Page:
I’ll say, tentatively, that “Heaven’s Feel” (or “Heavens Feel,” whichever you prefer) might’ve been my favorite of Fate’s three routes. It’s almost certainly the darkest; I read somewhere, I think in the comments to IKnight’s post, that horror is Nasu’s strength, and I can believe it. Where “Unlimited Blade Works” throws the characters into a worst-case scenario, “Heaven’s Feel” strips them down until they’re worst-case scenarios themselves, defective and startlingly human iterations of the characters we’ve come to know. And while Rin is undoubtedly mai waifu, as it were, I found Sakura to be the most engaging of the love interests.
This arc’s themes are many and varied. Family and the necessary selfishness of love remain prominent throughout; early human development and the right to life show up at crucial moments; significant themes from previous arcs, such as idealism, are revisited with a vengeance. “Heaven’s Feel” is certainly robust — perhaps a little too robust at times, as I found it heavy on exposition — and might deserve a more in-depth analysis than I’m prepared to give it here (Owen’s done it, though I haven’t yet devoted as much time to his post as I’d like).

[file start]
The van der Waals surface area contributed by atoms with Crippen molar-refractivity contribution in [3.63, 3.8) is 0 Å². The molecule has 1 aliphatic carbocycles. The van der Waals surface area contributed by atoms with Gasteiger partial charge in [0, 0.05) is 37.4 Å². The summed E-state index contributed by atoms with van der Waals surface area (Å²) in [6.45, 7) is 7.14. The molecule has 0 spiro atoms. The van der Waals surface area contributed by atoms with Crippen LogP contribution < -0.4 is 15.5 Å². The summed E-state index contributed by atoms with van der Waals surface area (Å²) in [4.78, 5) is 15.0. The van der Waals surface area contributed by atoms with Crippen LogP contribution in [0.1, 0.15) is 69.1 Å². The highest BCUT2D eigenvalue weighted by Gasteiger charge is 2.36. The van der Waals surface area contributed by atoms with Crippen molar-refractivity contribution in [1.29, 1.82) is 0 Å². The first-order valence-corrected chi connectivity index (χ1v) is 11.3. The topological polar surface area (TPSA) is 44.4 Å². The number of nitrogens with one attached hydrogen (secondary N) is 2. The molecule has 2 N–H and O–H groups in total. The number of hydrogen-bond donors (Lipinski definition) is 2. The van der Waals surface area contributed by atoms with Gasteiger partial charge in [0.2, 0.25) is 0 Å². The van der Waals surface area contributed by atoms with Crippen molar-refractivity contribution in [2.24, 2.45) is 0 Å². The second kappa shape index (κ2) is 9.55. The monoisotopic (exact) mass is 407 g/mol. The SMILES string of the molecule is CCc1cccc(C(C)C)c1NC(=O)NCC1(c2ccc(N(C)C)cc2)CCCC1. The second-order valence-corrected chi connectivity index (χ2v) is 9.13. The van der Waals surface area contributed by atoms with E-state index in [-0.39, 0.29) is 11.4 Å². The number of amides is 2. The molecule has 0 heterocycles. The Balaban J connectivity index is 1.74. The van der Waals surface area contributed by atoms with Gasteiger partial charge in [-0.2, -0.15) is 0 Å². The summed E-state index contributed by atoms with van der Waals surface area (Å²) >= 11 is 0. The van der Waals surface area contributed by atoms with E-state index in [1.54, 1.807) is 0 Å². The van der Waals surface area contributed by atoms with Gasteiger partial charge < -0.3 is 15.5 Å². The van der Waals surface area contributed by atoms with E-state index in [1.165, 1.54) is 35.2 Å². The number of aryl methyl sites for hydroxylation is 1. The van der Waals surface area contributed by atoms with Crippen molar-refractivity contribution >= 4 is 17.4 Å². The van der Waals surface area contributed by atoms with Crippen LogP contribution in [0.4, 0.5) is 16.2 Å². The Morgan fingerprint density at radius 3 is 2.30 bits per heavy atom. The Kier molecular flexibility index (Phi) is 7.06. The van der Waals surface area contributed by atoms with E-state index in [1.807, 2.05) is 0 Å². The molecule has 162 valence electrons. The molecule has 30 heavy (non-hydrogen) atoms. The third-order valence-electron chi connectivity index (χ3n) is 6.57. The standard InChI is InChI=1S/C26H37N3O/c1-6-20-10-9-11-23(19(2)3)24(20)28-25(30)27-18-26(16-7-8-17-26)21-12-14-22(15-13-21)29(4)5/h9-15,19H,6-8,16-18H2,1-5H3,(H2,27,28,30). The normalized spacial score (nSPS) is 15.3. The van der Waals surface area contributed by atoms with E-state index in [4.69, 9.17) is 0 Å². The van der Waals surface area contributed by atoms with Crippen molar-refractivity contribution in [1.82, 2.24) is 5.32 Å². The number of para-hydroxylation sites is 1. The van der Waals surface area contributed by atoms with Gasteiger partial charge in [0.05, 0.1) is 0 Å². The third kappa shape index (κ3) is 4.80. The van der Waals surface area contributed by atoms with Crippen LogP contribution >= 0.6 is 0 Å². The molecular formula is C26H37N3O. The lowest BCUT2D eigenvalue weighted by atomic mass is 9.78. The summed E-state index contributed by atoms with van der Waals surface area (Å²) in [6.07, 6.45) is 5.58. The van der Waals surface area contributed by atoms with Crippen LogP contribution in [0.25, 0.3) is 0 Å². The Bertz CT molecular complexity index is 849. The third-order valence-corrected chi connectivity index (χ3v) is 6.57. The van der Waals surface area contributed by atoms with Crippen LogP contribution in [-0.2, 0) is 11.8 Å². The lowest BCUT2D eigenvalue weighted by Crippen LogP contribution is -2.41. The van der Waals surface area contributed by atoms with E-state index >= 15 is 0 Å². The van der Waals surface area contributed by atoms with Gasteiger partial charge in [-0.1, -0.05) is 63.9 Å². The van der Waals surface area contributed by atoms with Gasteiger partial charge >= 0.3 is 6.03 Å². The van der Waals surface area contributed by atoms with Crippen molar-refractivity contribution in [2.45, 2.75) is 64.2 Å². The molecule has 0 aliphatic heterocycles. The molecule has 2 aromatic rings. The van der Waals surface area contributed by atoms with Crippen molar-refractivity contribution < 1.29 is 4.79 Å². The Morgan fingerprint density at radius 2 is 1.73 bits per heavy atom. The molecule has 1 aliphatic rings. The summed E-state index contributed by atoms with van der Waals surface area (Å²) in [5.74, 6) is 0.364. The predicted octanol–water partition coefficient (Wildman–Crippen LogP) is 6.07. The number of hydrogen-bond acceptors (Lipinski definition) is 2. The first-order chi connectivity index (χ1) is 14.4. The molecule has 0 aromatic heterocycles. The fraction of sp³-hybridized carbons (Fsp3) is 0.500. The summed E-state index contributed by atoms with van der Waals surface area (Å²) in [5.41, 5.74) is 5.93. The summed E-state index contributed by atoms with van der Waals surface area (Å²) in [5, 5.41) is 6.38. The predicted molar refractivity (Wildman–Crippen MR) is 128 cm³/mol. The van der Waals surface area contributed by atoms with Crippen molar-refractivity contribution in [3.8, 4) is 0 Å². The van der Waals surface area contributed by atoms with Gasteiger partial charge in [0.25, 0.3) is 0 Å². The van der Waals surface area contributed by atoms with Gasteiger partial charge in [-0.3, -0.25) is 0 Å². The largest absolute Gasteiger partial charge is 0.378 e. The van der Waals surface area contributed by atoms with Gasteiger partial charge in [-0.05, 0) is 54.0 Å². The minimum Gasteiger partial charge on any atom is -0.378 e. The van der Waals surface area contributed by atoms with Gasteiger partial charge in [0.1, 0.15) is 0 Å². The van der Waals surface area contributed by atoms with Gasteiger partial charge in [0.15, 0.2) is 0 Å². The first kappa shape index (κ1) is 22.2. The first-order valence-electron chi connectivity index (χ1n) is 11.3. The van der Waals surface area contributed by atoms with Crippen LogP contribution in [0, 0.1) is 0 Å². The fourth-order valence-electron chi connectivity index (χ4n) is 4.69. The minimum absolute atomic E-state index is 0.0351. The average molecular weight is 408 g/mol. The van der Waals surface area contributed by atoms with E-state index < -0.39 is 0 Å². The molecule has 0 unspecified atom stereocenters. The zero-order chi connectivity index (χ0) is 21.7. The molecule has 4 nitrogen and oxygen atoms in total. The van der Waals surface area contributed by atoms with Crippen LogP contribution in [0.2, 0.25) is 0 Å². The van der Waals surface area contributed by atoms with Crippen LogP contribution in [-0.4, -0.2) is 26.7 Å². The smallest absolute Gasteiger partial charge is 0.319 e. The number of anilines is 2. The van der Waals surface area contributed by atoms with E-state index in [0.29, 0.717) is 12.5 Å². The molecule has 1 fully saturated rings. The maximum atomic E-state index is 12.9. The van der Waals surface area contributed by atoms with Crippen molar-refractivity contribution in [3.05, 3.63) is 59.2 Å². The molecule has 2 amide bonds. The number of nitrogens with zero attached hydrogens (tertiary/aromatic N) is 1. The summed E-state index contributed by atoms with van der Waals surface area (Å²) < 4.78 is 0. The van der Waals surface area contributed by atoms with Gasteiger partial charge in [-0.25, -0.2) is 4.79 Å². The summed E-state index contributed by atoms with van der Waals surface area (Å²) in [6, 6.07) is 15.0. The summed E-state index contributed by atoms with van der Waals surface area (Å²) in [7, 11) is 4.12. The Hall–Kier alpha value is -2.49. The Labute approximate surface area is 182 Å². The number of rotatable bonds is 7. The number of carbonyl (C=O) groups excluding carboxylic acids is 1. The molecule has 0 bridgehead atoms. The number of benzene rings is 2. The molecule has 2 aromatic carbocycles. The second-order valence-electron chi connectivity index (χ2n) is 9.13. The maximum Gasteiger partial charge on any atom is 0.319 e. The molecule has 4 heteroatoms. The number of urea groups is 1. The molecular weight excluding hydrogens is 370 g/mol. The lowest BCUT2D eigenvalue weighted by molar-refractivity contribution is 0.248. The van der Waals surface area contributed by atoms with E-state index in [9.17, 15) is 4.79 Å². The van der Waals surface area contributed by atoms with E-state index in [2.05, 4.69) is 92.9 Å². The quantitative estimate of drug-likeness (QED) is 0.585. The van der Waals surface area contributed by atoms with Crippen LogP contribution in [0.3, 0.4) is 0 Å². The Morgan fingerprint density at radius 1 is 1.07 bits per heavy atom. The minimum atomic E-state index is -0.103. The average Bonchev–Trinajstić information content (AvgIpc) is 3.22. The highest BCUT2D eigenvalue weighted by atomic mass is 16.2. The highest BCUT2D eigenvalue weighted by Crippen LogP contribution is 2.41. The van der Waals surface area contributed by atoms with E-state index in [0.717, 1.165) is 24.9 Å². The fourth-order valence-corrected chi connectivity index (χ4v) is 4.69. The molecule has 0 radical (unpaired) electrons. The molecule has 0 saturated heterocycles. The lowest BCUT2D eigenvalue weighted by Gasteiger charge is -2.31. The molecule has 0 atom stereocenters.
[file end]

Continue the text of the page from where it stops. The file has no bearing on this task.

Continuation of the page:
I’ll correct myself. It’s not that Shirou lacks imagination, as I suggested before. He simply has little concept of things beyond the physical. This actually works well with the idea that he lacks a sense of self; he conceives of himself as a body and nothing more.
This after “Unlimited Blade Works,” in which Shirou asks why a copy must be inferior to the original, then promptly demonstrates that one can do a great deal with a copy. For me, UBW was all about creation and the formation of ideas, and thoughts (and works of art) aren’t born from nothing; they have origins in prior knowledge. Everything new is a copy, to some degree, and a new thing might well improve upon its basis. But then, Shirou isn’t thinking of human-made objects here. This works as one of HF’s frequent reminders that everyone dies eventually.
Kotomine and Shirou’s commonalities are made especially evident in this arc. In fact, Kotomine appears more human in general this time; he’s given a history, a reason for why his motivations and goals are what they are. He’s a kind of reverse-Shirou, in a way; he is (or was) devoted to a goal that can never be achieved, and his pursuit of that goal is not unlike a ritual of penance, but his is a far more personal goal. And when Shirou accepts that his ideal is unrealistic, Kotomine becomes a replacement, of sorts, in the same way that HF’s Kiritsugu occupies a thematic position similar to UBW’s Archer.
Ness Ness Ness Ness Ness Ness Ness Ness Ness Ness Ness…
Self-hatred? Well, I can understand that Sakura might have a few sexual hang-ups, she having been abused by a centuries-old magus with a body made of worms (yes, dickworms), not to mention her adoptive brother, and an altered body that craves magical energy, of which semen is evidently a concentrated cluster.
Still, I think more masturbators should be like Kurosawa.